The Papers: Trump’s ‘star spangled banquet’ | CTlive.info - South Africa News

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Metro front page
Image caption The start of Donald Trump’s three-day visit to the UK is splashed across the morning’s papers. “Star spangled banquet” is the Metro’s take.
The Guardian front page
Image caption The Guardian focuses on the US president’s “tirade” against the mayor of London before his plane had landed. The paper calls Sadiq Khan an “old adversary” of Mr Trump.
i front page
Image caption The i claims the cancellation of private talks between Donald Trump and Theresa May is a “snub” for the prime minister.
The Times front page
Image caption The Times is also leading with a political angle on the visit – it reports that Mrs May is set to take a “tough line” with the president over Chinese company Huawei.
Daily Express front page
Image caption Mr Trump has promised the UK a “big trade deal” once it has left the EU, according to the Daily Express.
Daily Mirror front page
Image caption “Pomp and protest” declares the Daily Mirror, which looks ahead to the demonstration expected against Mr Trump on Tuesday.
The Telegraph front page
Image caption Labour leader Jeremy Corbyn’s decision to lead the protest against Mr Trump is the lead in the Daily Telegraph. The paper says he will deliver a speech about the US president’s “misogyny and xenophobia”.
Daily Mail front page
Image caption The Daily Mail labels the Queen and Mr Trump as “the winners”, saying they showed “what leadership really means” as Mr Corbyn and Sadiq Khan “sneer with petty insults”.
Financial Times front page
Image caption The front of the Financial Times features a photo of the president just visible among guardsmen outside Buckingham Palace.
Daily Star front page
Image caption The Daily Star has gone with a photo of the Queen and Donald Trump where it looks like they are fist-bumping as they greet each other. The paper says the US president took the Queen by surprise.
The Sun front page
Image caption And the Sun chooses to lead on singer George Michael’s will, saying he has left £98m to family and friends with the majority going to his sisters.

Photos of the first day of Donald Trump’s state visit are on most of the front pages.

“When two worlds collide” is how the Independent puts it, showing the president appearing to fist-bump the Queen when they met at Buckingham Palace.

The Times shows the two of them laughing during the banquet at the palace on Monday night, while they can be seen clinking glasses on the front of the Daily Express.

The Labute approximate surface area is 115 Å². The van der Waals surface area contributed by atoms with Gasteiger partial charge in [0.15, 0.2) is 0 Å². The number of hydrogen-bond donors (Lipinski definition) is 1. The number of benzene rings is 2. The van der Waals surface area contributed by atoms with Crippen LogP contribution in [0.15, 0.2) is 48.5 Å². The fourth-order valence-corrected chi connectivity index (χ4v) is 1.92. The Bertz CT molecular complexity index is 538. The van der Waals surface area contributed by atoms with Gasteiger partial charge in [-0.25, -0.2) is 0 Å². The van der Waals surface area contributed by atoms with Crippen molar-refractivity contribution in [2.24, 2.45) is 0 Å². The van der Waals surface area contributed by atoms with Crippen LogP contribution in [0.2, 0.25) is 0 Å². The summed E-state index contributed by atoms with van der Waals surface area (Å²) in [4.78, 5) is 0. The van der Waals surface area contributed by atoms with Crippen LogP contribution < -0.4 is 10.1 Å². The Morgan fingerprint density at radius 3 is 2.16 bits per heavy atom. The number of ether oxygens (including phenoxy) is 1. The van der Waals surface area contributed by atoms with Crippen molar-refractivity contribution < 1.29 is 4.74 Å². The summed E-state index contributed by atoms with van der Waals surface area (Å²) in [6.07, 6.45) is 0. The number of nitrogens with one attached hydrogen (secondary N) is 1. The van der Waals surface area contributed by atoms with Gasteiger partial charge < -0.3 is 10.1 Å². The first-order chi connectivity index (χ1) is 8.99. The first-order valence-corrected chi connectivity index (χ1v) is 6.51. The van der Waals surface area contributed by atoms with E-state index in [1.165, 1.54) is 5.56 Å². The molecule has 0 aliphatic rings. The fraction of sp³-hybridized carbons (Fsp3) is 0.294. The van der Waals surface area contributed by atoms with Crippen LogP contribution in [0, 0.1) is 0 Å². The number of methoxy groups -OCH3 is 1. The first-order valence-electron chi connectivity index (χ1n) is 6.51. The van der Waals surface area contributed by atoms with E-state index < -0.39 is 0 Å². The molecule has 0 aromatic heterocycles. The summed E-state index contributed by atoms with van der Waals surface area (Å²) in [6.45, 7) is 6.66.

But much of the focus is on what the Daily Telegraph calls an “extraordinary spat” between Mr Trump and Mayor of London Sadiq Khan, which it says threatened to overshadow the visit.

As he landed, the president launched what the papers calls a “Twitter tirade” against the mayor, calling him a “stone cold loser”.

Image copyright PA

The Daily Mail chides both men – “it was petulant and deeply unedifying”, it says, and they both “demeaned themselves and their offices”.

A cartoon in the Times shows Mr Trump amid the smoking cannon which had just fired the royal salute: “Have you hit mayor Khan yet?”, he bawls at the gunner.

The Los Angeles Times says the president’s early tweets “set a cantankerous tone” for his five-day European trip, and at times “personified a familiar stereotype: the rude American abroad”.

But it notes that he was, by contrast, gracious once he was in the presence of the Queen.

The Washington Post thinks his conversion to good behaviour fits a pattern of his foreign trips. “He gives candid commentary and stokes controversy before he travels”, it says, but then “rarely uses the international stage to advance an agenda or wield his influence”.

For example, the Times notes that – despite some of the predictions – Mr Trump did not directly refer to Brexit in his toast on Monday night. It says he did mention “self-determination”, a theme he has stressed in the past when talking about the issue.

The Telegraph also spots a hidden Brexit signal, when he told his audience that the sacrifice made by Britons on D-Day 75 years ago “ensured that your destiny will always remain in your own hands”.

But the Express thinks the message was clear – it thinks he was toasting the end of EU “shackles”, and says he is offering a “big trade deal” once it’s all over.

Image copyright PA

The Daily Telegraph leads with the fact that Jeremy Corbyn is to address anti-Trump protests. It says Foreign Secretary Jeremy Hunt accused the Labour leader of trying to hijack the president’s visit.

The Mirror says Mr Trump is not worthy of respect.

But the Sun says Mr Corbyn’s actions are threatening Britain’s special relationship with the US, and urges Mr Trump not to rise to the bait of what it calls “infantile, virtue-signalling lefties”.

And a glimpse of the future is offered by the Financial Times. It says a wave of companies are preparing to launch flying taxi services in the next few years, and regulators are rushing to draw up rules.

The European safety agency says it will examine software, maintenance and noise pollution.

The paper says firms from Airbus to Uber are developing aircraft which can hop from one building to another, with most hoping that human pilots could soon be replaced by artificial intelligence.

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